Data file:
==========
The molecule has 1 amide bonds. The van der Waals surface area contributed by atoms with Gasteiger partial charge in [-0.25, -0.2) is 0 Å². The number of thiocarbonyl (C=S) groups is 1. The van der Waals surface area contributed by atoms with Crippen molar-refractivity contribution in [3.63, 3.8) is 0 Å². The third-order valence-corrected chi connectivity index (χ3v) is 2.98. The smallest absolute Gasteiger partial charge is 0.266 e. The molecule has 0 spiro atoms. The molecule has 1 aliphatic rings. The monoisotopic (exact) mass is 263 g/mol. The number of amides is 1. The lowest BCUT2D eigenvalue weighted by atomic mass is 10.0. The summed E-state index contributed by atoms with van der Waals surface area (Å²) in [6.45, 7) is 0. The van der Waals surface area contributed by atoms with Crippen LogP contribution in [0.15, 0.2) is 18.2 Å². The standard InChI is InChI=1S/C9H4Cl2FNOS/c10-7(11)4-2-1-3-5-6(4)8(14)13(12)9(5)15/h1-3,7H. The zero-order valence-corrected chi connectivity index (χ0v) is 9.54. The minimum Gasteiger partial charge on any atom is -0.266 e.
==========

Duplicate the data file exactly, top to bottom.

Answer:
The molecule has 1 amide bonds. The van der Waals surface area contributed by atoms with Gasteiger partial charge in [-0.25, -0.2) is 0 Å². The number of thiocarbonyl (C=S) groups is 1. The van der Waals surface area contributed by atoms with Crippen molar-refractivity contribution in [3.63, 3.8) is 0 Å². The third-order valence-corrected chi connectivity index (χ3v) is 2.98. The smallest absolute Gasteiger partial charge is 0.266 e. The molecule has 0 spiro atoms. The molecule has 1 aliphatic rings. The monoisotopic (exact) mass is 263 g/mol. The number of amides is 1. The lowest BCUT2D eigenvalue weighted by atomic mass is 10.0. The summed E-state index contributed by atoms with van der Waals surface area (Å²) in [6.45, 7) is 0. The van der Waals surface area contributed by atoms with Crippen LogP contribution in [0.15, 0.2) is 18.2 Å². The standard InChI is InChI=1S/C9H4Cl2FNOS/c10-7(11)4-2-1-3-5-6(4)8(14)13(12)9(5)15/h1-3,7H. The zero-order valence-corrected chi connectivity index (χ0v) is 9.54. The minimum Gasteiger partial charge on any atom is -0.266 e.